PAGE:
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Mol Pharm. 2007 Nov-Dec;4(6):919-28. Epub 2007 Sep 18.

Ethyl-2-amino-6-bromo-4-(1-cyano-2-ethoxy-2-oxoethyl)-4H- chromene-3-carboxylate (HA 14-1), a prototype small-molecule antagonist against antiapoptotic Bcl-2 proteins, decomposes to generate reactive oxygen species that induce apoptosis.

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  • 1Department of Medicinal Chemistry, College of Pharmacy, University of Minnesota, 8-101 WDH, 308 Harvard Street SE, Minneapolis, Minnesota 55455, USA.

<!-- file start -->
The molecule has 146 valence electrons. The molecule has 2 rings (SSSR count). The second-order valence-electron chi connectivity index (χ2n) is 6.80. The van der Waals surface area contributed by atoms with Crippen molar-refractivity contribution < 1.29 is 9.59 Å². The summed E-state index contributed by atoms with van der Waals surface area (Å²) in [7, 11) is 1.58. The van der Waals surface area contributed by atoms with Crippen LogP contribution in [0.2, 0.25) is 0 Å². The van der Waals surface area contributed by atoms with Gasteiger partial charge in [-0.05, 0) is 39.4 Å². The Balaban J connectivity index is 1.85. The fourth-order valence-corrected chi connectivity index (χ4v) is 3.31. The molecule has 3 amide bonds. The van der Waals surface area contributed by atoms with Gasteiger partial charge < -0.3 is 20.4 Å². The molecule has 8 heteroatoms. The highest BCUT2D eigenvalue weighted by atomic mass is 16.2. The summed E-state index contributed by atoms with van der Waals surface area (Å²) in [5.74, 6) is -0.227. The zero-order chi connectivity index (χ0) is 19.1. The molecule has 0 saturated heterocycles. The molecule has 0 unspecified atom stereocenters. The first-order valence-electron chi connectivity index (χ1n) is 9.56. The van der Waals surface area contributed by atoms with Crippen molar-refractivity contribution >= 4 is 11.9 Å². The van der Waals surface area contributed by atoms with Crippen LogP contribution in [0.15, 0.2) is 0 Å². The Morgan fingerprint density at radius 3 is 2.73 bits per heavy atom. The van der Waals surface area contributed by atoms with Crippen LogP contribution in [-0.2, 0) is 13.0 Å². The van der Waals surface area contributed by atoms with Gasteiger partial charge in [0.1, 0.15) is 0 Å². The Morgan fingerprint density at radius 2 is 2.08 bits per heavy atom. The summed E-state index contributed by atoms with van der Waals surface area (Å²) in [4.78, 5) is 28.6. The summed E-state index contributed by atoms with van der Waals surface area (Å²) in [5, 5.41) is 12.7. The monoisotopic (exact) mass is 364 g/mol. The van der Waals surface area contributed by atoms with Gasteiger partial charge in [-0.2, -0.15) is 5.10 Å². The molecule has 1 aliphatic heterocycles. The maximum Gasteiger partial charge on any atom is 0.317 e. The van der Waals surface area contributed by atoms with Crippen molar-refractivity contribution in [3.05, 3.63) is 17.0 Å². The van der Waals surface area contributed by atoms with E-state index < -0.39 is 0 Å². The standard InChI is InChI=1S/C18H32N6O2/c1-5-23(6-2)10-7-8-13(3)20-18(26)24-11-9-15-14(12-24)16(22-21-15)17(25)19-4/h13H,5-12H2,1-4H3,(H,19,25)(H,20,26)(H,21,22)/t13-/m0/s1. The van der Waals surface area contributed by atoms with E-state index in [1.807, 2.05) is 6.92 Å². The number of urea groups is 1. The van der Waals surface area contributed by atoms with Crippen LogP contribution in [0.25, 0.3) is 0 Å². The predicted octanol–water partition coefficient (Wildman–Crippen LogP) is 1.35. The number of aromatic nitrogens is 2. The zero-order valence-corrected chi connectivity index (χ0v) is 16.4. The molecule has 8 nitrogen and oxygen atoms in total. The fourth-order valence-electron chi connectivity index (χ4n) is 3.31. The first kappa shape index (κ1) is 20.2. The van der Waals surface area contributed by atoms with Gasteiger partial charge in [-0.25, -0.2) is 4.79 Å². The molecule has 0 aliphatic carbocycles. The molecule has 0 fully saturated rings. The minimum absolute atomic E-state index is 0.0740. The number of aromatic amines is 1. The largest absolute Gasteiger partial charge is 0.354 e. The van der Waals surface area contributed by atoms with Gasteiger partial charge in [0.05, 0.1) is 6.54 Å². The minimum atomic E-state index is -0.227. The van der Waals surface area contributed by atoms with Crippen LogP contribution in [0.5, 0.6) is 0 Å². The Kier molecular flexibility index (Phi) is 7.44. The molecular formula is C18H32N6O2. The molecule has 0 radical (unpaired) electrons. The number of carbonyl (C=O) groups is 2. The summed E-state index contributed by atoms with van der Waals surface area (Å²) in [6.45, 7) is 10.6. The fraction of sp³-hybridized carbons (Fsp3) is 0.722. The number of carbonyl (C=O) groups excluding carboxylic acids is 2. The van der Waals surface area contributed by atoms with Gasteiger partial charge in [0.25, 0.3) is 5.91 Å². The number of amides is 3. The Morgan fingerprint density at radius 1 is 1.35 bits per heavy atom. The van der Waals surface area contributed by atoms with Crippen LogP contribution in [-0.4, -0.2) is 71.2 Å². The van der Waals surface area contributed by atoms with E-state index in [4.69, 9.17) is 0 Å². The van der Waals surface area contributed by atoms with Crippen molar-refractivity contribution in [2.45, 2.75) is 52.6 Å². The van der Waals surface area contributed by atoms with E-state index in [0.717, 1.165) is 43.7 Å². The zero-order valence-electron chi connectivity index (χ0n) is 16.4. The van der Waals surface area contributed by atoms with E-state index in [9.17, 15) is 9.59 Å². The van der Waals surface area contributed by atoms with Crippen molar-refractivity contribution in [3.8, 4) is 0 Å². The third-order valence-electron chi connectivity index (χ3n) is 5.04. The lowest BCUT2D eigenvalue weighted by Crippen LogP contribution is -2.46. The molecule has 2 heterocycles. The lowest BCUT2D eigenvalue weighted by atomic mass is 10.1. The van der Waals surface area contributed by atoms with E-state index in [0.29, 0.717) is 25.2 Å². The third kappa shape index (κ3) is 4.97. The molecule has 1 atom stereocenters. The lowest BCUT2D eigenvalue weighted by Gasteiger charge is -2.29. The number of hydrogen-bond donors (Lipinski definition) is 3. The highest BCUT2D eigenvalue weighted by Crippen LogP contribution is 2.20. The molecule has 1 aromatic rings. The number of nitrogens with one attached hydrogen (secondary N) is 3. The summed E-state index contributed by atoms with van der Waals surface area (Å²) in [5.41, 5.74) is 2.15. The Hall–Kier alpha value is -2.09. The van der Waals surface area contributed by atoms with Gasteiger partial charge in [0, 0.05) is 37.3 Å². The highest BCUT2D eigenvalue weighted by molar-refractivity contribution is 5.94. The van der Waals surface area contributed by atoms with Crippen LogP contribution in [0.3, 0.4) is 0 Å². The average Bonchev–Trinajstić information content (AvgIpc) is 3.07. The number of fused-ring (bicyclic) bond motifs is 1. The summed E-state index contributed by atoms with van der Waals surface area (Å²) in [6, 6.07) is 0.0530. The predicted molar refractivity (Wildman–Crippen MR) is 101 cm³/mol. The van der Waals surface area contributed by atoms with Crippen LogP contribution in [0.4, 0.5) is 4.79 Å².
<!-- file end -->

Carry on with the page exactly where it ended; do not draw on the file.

Overexpressing antiapoptotic Bcl-2 proteins to suppress apoptosis is one major mechanism via which cancer cells acquire drug resistance against cancer therapy. Ethyl-2-amino-6-bromo-4-(1-cyano-2-ethoxy-2-oxoethyl)-4 H-chromene-3-carboxylate (HA 14-1) is one of the earliest small-molecule antagonists against antiapoptotic Bcl-2 proteins. Since its discovery, HA 14-1 has been shown to be able to synergize a variety of anticancer agents. HA 14-1 also could selectively eliminate tumor cells with elevated level of Bcl-2 protein. HA 14-1, therefore, is being intensely investigated as a potential anticancer agent. Previous reports of HA 14-1 implied that it may not be stable, raising the question of whether HA 14-1 is a suitable drug candidate. The potential stability also raised the concern about whether HA 14-1 is the bioactive species. In this report, we confirm that HA 14-1 is not stable under physiological conditions: it rapidly decomposes in RPMI cell culture medium with a half-life of 15 min. This decomposition process also generates reactive oxygen species (ROS). To identify the actual candidate(s) for the observed bioactivity of HA 14-1, we characterized the structures, quantified the amount, and evaluated the bioactivities of the decomposed products. We also used ROS scavengers to explore the function of ROS. From these studies, we established that none of the decomposition products could account for the bioactivity of HA 14-1. ROS generated during the decomposition process, however, are critical for the in vitro cytotoxicity and the apoptosis induced by HA 14-1. This study demonstrates that HA 14-1 is not stable under physiological conditions and that HA 14-1 can generate ROS through its decomposition, independent of Bcl-2 antagonism. Because of its intrinsic tendency to decompose and to generate ROS, caution should be taken in using HA 14-1 as a qualified antagonist against antiapoptotic Bcl-2 proteins.

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